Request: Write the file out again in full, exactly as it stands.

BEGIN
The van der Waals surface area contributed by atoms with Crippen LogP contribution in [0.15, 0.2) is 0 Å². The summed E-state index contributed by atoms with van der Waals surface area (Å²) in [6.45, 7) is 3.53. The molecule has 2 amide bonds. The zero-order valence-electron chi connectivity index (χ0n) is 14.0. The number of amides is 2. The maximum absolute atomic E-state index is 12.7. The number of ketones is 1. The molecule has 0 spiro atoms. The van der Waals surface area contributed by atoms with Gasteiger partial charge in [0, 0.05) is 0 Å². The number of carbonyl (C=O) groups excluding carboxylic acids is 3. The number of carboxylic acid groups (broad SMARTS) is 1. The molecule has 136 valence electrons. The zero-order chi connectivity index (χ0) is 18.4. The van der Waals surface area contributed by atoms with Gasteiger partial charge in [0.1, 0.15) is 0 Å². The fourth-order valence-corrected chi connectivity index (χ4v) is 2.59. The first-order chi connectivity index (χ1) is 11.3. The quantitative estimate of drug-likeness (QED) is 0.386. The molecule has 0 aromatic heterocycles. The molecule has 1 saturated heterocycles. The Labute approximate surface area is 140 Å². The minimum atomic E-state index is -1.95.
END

The van der Waals surface area contributed by atoms with Crippen LogP contribution in [0.15, 0.2) is 0 Å². The summed E-state index contributed by atoms with van der Waals surface area (Å²) in [6.45, 7) is 3.53. The molecule has 2 amide bonds. The zero-order valence-electron chi connectivity index (χ0n) is 14.0. The number of amides is 2. The maximum absolute atomic E-state index is 12.7. The number of ketones is 1. The molecule has 0 spiro atoms. The van der Waals surface area contributed by atoms with Gasteiger partial charge in [0, 0.05) is 0 Å². The number of carbonyl (C=O) groups excluding carboxylic acids is 3. The number of carboxylic acid groups (broad SMARTS) is 1. The molecule has 136 valence electrons. The zero-order chi connectivity index (χ0) is 18.4. The van der Waals surface area contributed by atoms with Gasteiger partial charge in [0.1, 0.15) is 0 Å². The fourth-order valence-corrected chi connectivity index (χ4v) is 2.59. The first-order chi connectivity index (χ1) is 11.3. The quantitative estimate of drug-likeness (QED) is 0.386. The molecule has 0 aromatic heterocycles. The molecule has 1 saturated heterocycles. The Labute approximate surface area is 140 Å². The minimum atomic E-state index is -1.95.